Tough times for Turkish tourism, with no end in sight

Tough times for Turkish tourism, with no end in sight

Following a referendum vote that stands to give more power
to Turkish President Recep Tayyip Erdogan, the country’s tourism industry, once
a powerful economic driver, is struggling to remain hopeful despite being
caught up in the struggles of a nation already divided following a string of
terror attacks and political unrest.

“Realistically, it might take several years [for
Turkey] to recover,” Brian Tan, founder and CEO of the Mountain View,
Calif.-based agency Zicasso, said last week. “Travelers will want to see a
long period of stability without continual negative news in the media, such as
suppression of journalists, more terror attacks, this week’s referendum, etc.”

Tan said Zicasso’s Turkey business for the first quarter of
2017 was down 60% compared with a year ago. But as travelers wait things out
with Turkey, Zicasso is seeing an uptick in bookings for alternative
destinations, including Greece, Morocco and Croatia.

Operators on the ground in Turkey expressed concern that the
impact of the unrest on them and on the industry could linger for months, if
not years.

“Each terrorist attack decreased the number of people
traveling to Turkey,” said Okan Kutlu, managing director of Istanbul-based
TSC Travel, who also works as a local tour guide.

Prior to 2015, TSC was hosting around 1,200 groups a year in
Turkey. In 2015, that number was cut in half, and in 2016 the operator
experienced an 80% drop in business. Consequently, the company has had to cut
staff, something Kutlu said is becoming increasingly common in the Turkish
tourism industry, leading to growing unemployment in the sector.

“This may cause a big economic crisis in Turkey in the
near future,” Kutlu said.

The challenges facing Turkey’s tourism industry are
reminiscent of those faced by Egypt, a destination that saw its tourism
prospects disintegrate seemingly overnight. Similar to Egypt, Turkey’s tourism
sector was experiencing a fair amount of growth and investment prior to the
attacks and unrest that hit the country in 2015.

In order to see those investments come to fruition and for
Turkey’s tourism industry to regain the status and profitability it once
enjoyed, industry players agree that the country will need to head toward
greater stability. Whether an empowered Erdogan will provide that stability
remains to be seen.

Claudia Worth, Abercrombie & Kent’s product manager for
Turkey, said whatever the eventual political realities, the impact on tourism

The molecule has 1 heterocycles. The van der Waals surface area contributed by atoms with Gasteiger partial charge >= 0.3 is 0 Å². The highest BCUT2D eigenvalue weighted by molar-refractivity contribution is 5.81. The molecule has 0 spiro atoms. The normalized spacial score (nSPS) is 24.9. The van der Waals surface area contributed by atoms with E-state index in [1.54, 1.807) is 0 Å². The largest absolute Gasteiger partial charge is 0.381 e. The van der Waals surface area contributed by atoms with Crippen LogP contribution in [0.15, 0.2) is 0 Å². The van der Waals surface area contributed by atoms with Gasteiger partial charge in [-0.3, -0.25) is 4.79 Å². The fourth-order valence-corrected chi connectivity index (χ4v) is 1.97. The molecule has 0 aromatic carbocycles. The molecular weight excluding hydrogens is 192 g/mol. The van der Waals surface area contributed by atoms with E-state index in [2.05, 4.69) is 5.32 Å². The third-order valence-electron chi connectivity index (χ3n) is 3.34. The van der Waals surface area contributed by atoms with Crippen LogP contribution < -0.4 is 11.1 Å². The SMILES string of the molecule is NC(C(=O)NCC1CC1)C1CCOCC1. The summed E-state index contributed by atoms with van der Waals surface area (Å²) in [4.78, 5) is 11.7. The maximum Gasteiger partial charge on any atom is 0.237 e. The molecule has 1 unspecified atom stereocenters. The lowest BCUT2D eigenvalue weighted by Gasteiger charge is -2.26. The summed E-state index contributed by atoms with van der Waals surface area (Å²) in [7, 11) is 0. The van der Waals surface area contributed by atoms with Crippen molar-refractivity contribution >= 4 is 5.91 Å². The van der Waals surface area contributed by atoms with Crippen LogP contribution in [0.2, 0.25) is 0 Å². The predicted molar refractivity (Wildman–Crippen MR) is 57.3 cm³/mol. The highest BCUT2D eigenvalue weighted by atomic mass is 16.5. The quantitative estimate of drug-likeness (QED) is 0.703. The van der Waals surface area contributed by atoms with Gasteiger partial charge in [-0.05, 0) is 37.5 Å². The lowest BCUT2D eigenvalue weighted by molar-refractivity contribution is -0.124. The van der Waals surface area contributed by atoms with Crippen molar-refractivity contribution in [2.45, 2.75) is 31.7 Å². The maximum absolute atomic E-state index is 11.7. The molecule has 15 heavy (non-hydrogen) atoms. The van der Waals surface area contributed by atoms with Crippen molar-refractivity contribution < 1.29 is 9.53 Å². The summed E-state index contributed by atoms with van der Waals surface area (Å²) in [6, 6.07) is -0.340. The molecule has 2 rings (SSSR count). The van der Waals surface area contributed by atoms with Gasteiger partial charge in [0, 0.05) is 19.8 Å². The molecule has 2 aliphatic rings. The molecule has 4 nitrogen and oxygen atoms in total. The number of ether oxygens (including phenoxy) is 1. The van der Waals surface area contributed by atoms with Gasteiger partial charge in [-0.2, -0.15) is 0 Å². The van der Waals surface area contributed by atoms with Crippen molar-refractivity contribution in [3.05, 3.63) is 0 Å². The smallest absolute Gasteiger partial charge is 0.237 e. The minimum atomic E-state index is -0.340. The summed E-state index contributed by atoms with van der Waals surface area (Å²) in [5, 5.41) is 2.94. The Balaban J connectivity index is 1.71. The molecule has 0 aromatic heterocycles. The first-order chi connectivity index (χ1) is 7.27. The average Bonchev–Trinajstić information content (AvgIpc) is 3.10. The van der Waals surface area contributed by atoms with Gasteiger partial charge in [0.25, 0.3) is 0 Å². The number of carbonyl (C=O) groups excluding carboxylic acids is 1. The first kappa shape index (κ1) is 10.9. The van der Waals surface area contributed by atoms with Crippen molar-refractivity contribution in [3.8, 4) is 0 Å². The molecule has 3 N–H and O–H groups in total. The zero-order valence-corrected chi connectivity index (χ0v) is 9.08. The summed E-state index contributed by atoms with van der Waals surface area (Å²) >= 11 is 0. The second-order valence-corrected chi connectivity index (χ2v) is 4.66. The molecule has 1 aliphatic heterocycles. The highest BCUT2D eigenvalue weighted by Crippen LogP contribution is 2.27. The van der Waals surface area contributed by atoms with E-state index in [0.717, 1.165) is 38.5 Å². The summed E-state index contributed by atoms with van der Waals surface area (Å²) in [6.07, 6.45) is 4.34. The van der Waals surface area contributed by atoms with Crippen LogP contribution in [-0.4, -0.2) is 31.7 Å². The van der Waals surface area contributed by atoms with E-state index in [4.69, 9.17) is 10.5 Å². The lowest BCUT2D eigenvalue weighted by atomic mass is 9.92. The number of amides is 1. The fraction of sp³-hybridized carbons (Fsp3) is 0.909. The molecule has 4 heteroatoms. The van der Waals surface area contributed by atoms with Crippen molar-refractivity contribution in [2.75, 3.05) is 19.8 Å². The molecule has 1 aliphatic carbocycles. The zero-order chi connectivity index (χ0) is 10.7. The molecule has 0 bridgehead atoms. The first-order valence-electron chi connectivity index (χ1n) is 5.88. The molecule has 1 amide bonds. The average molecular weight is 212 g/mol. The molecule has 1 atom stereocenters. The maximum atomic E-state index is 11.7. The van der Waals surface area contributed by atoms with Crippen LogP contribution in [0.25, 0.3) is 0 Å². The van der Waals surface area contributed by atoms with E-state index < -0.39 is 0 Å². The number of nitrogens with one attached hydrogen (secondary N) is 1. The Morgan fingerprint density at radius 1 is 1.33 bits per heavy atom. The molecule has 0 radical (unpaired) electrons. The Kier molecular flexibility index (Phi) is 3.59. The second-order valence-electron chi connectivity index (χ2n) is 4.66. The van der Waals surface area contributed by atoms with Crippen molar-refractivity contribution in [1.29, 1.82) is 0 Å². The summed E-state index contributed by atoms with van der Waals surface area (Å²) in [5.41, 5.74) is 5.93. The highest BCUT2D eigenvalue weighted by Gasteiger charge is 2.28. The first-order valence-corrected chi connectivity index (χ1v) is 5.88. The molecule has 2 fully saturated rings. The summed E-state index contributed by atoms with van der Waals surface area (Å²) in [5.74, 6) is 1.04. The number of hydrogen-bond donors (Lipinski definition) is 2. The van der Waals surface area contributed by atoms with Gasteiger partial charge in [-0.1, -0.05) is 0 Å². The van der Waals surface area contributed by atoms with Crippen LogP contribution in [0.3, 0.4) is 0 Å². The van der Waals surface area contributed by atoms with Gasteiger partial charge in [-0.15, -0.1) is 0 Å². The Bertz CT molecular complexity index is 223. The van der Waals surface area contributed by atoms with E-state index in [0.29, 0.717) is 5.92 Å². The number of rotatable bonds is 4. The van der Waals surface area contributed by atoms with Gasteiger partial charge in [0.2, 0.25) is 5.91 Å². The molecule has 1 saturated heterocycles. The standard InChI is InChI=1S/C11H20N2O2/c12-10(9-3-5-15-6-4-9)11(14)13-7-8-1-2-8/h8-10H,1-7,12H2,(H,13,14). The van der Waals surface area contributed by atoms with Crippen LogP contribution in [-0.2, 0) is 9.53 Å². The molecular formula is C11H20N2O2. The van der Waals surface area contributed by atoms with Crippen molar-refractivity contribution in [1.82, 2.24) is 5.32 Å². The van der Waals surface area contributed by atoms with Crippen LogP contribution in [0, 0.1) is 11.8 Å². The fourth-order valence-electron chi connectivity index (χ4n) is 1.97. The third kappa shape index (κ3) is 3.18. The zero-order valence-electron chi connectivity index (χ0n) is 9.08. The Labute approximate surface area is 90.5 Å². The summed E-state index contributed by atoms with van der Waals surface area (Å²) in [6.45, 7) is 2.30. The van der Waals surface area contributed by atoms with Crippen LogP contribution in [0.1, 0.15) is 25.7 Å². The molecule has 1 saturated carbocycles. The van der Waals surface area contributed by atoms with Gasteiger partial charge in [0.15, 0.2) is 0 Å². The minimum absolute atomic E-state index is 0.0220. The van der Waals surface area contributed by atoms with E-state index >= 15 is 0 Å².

won’t be felt immediately.

“I don’t think the outcome of the referendum will have
an immediate effect on our business to Turkey as the new governmental system
will not be in effect until 2019,” Worth said. “So there is time to
watch and see how the country and its people adapt to the change.”

Kutlu’s hope is that travelers ultimately judge Turkey for
its tourism assets, not for its politics.

“Turkey has a unique nature, history and beauties,”
he said. “It also offers a good quality of tourist services at a lower
cost than Europe, especially [compared with] Spain, Italy and France. So I am
sure there will be an increase in demand if there are no more serious terrorist
attacks.”

Kutlu added, “Otherwise, people do not really care
about who is leading the country. Trump is leading the USA at the moment, so as
a Turk should I be afraid of traveling to the USA?”

He observed that terror attacks in places as disparate as
Paris, Brussels, Stockholm, Berlin, Boston, Florida, London and Nice prove that
Turkey and Egypt are hardly alone in facing security issues and terror threats.

“The risk is everywhere, and nobody can guarantee it
won’t happen in Spain or Italy next,” he said. “The fear feeds the
terrorism.”

While Kutlu is hopeful that a certain degree of
desensitization to security threats as a result of how widespread they have
become could ultimately benefit Turkey’s ability to bounce back, Zicasso’s Tan
said that from a client perspective it isn’t that simple.

“We haven’t seen evidence of travelers being
desensitized,” Tan said. “Turkey unfortunately has the combination of
both terrorism and [political] unrest. Most travelers will say, ‘Let’s wait. We
can go elsewhere this year.'”

Nevertheless, for companies that take a longer view of
Turkey’s tourism prospects, all is not lost.

Altamonte Springs, Fla.-based Tourico Holidays, a global
travel distribution company, said it is continuing to invest in Turkey,
especially as it sees growing demand for the Middle East, with destinations
such as Morocco, Algeria and Saudi Arabia seeing year-over-year hotel
reservations doubling and even tripling.

Ala Andriuta, Tourico Holidays’ product director of the
Middle East, said, “Tourico is continuing to grow its product and sales
team in Turkey and will not slow its investments in Turkey. The company
forecasts that both inbound and outbound travel in Turkey will continue to grow
in the long term, but unexpected circumstances or political unrest could
potentially negatively affect the short term.”

Tourico saw reservations this year increase by 112% year
over year across the Middle East, including in Egypt, which has so far
experienced a 300% jump in 2017 reservations compared with last year. Yet,
Turkey was the one destination where reservations remained flat.

“I do not expect a quick recovery for Turkey,”
Kutlu said. “But people will [ultimately] get used to traveling [here
despite] the safety warnings.”

A&K’s Worth added that unrest in the region, especially
in Syria, is likely to continue to impede Turkey’s tourism.

“However, life in the street continues as normal,”
she said. “And there’s absolutely no reason not to travel to Turkey right
now.”

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